On July 18, 2014, after a four-day trial, the jury rendered a verdict in Defendants' favor finding that neither Reid nor J.B. Hunt was at fault for the June 8, 2011 accident. (R. Doc. 80). The first question on the verdict form asked the following question: "Was the June 8, 2011 accident caused by the negligence of Tony Reid?" The jury selected the answer "No." The second question on the verdict form asked the following question: "Was the June 8, 2011 accident caused by the negligence of J.B. Hunt Transport, Inc.?" The jury again selected the answer "No." Because the jury answered the first two questions in the negative, the jury form directed the jury to have the foreperson sign and date the form and inform the Court that the jury had reached a verdict.

On July 23, 2014, the Court entered judgment for the Defendants and dismissed the matter. (R. Doc. 81).

On August 15, 2014, Ford filed the instant Motion arguing that based on the weight of the evidence, the jury could not reasonably conclude that neither Reid nor J.B. Hunt was at fault. Ford further requests, if the Court should determine that either Defendant was at fault despite the jury's verdict, to enter judgment in his favor on "causation, damages, and allocation of fault."

II. LAW AND ANALYSIS

A. Motion for Judgment Notwithstanding the Verdict

Ford first moves for judgment notwithstanding the verdict ("JNOV") on the issue of liability. Ford purports to bring his motion pursuant to a Louisiana statute, La. C.C.P. art 1811, and not the Federal Rules of Civil Procedure. Ford asserts that Louisiana law governs his JNOV motion in light of the Supreme Court ruling Gasperini v. Center for Humanities , 518 U.S. 415 (1996).

In Gasperini , the defendant moved for a new trial pursuant to Rule 59(a) of the Federal Rules of Civil Procedure where the jury awarded $450, 000 in damages to the plaintiff where the defendant lost 300 slide transparencies placed in its care. Id. at 419. After the verdict, the defendant claimed, in part, that the jury verdict was excessive because it awarded $1, 500 for each of the slide transparencies. The Supreme Court concluded that the New York statute[1] governing appellate review of excessive awards when the jury returns an itemized verdict constituted substantive law and must be applied in diversity actions where a party seeks a new trial based on an excessive jury award. Id . at 437-38.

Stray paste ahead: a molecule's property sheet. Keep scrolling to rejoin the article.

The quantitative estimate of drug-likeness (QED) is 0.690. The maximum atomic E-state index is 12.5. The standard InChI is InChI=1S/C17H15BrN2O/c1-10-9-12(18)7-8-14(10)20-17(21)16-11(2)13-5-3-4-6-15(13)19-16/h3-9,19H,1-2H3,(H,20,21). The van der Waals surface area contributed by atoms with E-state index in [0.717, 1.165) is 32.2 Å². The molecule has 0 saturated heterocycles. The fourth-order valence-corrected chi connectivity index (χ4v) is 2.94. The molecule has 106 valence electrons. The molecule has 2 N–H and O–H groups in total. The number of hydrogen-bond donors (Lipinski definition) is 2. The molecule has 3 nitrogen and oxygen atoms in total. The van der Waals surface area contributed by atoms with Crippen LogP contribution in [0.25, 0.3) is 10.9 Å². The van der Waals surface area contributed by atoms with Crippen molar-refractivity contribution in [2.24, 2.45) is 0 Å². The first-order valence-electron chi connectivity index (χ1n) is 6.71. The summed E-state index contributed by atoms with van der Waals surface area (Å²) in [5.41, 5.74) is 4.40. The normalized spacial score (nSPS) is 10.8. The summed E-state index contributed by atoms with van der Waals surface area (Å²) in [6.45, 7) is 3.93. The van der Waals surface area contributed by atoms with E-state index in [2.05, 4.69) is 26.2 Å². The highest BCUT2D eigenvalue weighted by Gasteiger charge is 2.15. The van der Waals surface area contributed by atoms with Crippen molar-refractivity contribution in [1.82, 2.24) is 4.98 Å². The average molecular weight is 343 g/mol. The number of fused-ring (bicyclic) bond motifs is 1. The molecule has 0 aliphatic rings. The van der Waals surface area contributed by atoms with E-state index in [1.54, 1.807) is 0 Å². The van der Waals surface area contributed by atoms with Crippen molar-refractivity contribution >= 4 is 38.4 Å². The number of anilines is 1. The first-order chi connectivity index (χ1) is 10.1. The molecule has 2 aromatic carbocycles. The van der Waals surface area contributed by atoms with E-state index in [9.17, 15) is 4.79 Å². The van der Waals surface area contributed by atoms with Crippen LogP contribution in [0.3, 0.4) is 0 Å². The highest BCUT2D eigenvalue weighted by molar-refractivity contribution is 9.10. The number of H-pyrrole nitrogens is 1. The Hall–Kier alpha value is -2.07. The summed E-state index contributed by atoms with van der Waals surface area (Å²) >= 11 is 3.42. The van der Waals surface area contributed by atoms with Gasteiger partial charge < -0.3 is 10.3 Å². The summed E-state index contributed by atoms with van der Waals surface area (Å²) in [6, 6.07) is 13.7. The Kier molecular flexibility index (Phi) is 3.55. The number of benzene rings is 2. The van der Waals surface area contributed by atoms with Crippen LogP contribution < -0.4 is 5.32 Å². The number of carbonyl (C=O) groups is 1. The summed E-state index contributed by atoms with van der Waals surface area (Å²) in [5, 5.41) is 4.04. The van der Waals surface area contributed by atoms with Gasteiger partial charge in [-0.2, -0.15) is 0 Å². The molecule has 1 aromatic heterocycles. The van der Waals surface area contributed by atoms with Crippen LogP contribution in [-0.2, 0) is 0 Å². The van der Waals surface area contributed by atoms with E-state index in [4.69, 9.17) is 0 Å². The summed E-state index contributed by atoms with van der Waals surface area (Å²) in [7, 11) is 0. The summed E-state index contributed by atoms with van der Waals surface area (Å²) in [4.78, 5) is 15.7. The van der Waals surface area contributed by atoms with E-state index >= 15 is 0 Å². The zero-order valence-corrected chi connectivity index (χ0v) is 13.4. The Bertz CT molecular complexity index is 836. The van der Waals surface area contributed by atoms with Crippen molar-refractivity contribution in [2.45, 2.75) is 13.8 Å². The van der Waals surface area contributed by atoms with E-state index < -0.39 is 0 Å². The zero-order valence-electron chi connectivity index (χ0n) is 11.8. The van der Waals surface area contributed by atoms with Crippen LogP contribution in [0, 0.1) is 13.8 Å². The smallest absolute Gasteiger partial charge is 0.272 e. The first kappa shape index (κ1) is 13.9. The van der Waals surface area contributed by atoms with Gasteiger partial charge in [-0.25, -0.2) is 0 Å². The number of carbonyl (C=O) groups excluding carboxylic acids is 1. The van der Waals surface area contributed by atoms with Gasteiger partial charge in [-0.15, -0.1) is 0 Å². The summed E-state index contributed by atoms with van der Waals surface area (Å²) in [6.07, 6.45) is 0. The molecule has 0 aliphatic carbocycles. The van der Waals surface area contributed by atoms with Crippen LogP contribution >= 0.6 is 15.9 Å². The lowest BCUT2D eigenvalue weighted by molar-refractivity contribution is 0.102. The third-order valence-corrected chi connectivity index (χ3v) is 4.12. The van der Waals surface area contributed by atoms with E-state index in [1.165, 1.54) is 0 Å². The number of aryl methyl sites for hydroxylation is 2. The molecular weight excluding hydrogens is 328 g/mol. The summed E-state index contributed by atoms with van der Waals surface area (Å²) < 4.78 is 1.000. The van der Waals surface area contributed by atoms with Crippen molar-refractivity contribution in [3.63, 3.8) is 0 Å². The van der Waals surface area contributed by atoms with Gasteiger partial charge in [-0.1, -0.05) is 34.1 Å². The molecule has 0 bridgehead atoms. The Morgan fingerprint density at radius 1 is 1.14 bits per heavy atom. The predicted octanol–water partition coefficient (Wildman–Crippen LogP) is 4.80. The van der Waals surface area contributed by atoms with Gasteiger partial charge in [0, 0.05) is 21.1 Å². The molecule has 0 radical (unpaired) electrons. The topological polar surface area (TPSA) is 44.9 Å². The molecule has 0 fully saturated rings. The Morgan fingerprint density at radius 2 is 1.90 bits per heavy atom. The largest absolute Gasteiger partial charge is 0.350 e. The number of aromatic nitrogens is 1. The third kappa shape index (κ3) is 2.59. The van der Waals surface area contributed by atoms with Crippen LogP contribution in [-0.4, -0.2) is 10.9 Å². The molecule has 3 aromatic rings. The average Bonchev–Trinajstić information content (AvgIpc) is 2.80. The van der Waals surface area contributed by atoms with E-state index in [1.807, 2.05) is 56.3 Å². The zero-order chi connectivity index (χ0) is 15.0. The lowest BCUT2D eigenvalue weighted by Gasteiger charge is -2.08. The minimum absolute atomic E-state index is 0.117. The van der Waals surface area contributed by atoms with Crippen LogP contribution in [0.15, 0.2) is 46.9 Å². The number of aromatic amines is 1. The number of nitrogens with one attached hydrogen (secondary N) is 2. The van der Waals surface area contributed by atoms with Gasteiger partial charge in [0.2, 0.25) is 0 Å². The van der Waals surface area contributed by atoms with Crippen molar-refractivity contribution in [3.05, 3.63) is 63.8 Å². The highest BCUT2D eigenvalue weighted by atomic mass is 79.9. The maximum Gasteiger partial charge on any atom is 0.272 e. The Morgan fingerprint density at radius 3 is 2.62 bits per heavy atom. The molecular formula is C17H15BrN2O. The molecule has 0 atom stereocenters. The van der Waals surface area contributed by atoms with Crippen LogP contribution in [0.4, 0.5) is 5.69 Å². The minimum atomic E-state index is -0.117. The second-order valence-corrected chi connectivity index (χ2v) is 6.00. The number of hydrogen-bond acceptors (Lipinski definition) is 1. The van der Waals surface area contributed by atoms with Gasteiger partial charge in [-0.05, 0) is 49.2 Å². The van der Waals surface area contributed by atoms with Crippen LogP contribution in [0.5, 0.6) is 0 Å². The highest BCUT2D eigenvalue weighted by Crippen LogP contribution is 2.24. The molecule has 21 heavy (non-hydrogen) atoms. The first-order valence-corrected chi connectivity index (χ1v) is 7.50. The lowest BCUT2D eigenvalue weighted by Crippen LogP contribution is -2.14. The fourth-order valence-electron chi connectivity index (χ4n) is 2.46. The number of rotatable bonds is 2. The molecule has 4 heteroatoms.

In light of the Gasperini decision, the Fifth Circuit has held that "a district court must apply a new trial or remittitur standard according to the state's law controlling jury awards for excessiveness or inadequacy, and appellate control of the district court's ruling is limited to review for abuse of discretion.'" Foradori v. Harris , 523 F.3d 477, 497-98 (5th Cir. 2008) (citing Gasperini , 518 U.S. at 419); see also Matheny v. Chavez , No. 14-30013, ___ F.Appx. ___, 2014 WL 6601029, at *3 (5th Cir. Nov. 21, 2014) ("In a diversity action in which Louisiana law applies, a motion for a new trial based on an excessive or inadequate jury award is governed by Louisiana state law.") (citing Fair v. Allen, 669 F.3d 601, 604 (5th Cir. 2012)). Where defendants have asserted that a jury award is excessive in a diversity action, the Fifth Circuit has reviewed the jury verdict in light of the relevant state's additur/remittitur statute. See, e.g., Learmonth v. Sears, Roebuck & Co. , 710 F.3d 249, 254 (5th Cir. 2013) (Miss. Code Ann. § 11-1-55); Great W. Cas. Co. v. Rodriguez-Salas , 436 F.Appx. 321, 328 (5th Cir. 2011) (La. C.C.P. art. 1814); Mississippi Phosphates Corp. v. Analytic Stress Relieving, Inc. , 402 F.Appx. 866, 870 (5th Cir. 2010) (Miss. Code Ann. § 11-1-55); Foradori , 523 F.3d 477 (Miss. Code Ann. § 11-1-55).